This section is from the "The Science Of Wealth" book, by Amasa Walker.
This consists of orders; that is, bills of exchange, drawn upon each other by the merchants and bankers of different countries. They differ little in form from domestic bills, but are usually drawn in sets of three; called, respectively, the first, second, and third of exchange, in something like the following form: —
£1000. Boston, June 28, 1859.
At sixty days' sight of this first of exchange (second and third unpaid), pay to the order of A. Brown & Co. one thousand pounds sterling, value received, which place to account.
Brydone Brothers & Co. George Peabody & Co., London. *
The party to whom the bill is payable takes these, and forwards the first to London, where it is accepted and paid. But an accident might occur by which the bill would be destroyed or lost while on its way to London; and, in that case, the owner would forward the second, which would be paid. The third bill is also held, for the same precautionary reasons.
These bills arise in a great variety of ways. Persons wishing to purchase merchandise or other articles abroad go directly to bankers in New York, Boston, &c, and buy a bill of the required amount. So with persons wishing to travel abroad. But the principal amount,of course, is drawn in payment for importations of foreign merchandise. In general, the trade between England and this country is carried on by bills drawn on this side the water, upon cotton and other produce shipped abroad, mostly to Liverpool.
To illustrate the ramifications of this kind of intercourse, we will suppose that A, in Boston, buys merchandise of B, in Liverpool; C, in Boston, sells goods to D, in New Orleans; E, in Boston, buys cotton of F, in New Orleans and ships the same to G, in Liverpool. Each transaction, we will suppose, amounts to five thousand dollars.
How are all these settled without the transfer of money? A gets the draft of E upon G, and sends it to B, in Liverpool; E gets the draft of C upon D, and remits it to F, at New Orleans, who receives the amount of D.*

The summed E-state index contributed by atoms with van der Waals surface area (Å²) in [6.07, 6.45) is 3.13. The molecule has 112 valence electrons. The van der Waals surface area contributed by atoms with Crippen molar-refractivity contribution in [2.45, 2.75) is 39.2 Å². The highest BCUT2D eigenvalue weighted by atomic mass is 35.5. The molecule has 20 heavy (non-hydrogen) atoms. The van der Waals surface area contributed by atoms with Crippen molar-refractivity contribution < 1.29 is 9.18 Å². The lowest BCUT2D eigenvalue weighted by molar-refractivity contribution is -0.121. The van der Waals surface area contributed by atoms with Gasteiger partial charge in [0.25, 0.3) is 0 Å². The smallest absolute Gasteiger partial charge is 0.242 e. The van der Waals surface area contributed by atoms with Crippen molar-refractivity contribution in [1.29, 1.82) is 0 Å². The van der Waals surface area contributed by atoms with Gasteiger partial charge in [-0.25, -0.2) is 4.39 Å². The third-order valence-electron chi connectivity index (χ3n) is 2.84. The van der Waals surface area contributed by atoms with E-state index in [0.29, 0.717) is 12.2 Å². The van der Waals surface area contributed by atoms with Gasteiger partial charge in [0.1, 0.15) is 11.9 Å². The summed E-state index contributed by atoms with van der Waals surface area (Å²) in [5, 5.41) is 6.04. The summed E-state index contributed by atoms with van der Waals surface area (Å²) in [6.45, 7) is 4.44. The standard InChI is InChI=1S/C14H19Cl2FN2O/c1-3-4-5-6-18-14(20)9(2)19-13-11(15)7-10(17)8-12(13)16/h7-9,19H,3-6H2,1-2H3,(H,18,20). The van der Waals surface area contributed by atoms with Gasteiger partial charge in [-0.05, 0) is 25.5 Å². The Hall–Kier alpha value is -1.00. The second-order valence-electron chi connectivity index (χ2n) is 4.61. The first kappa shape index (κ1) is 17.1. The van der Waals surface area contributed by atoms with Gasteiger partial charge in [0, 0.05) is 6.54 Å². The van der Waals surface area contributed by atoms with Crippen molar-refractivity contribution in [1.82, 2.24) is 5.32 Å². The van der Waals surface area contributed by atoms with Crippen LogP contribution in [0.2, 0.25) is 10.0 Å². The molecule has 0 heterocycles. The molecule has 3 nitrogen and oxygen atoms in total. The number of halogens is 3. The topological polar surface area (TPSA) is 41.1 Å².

Thus four debts of five thousand dollars, in all twenty thousand dollars, have been paid, and no money has been transferred from one place to another.
Observe, now, the saving of time and interest: —
To have transported $5000 from Boston to Liverpool
would have ordinarily required........ 14 days.
The same amount from Liverpool to Boston .... 14 days.
The transport from Boston to New Orleans..... 6 days.
The same from New Orleans to Boston....... 6 days.
Saving of interest on $5000 for forty days, at six per cent, is $33.33. From this view of the matter, we see what an immense saving is made in the use of money, the expenses of transporting it, and the interest on the same, upon the thousands of millions of dollars required in the trade of the world.
In 1857, the United States imported.....$362,000,000
And exported cotton, breadstuffs, &c., $293,000,000;
gold, $69,000,000.......... 360,000,000
Leaving a nominal balance of . . . $2,000,000
Another thing in regard to exchange may be noticed; viz., England received that year of us (the United States) fifty-four millions more than we bought of her. The same year we bought of
Brazil more than sold to her........ $16,000,000
Spain, Cuba, &c. . ......... . . 29,000,000
* These transactions go through banking houses, as in the case of domestic exchanges.
These balances were mainly adjusted by drafts on England, by which our balances against England were discharged.
From facts like these, we can readily believe that at least nine-tenths of ail the trade of the world is carried on by bills of exchange. Such is the estimate made in England and this country, and there is reason to believe that it is approximately correct.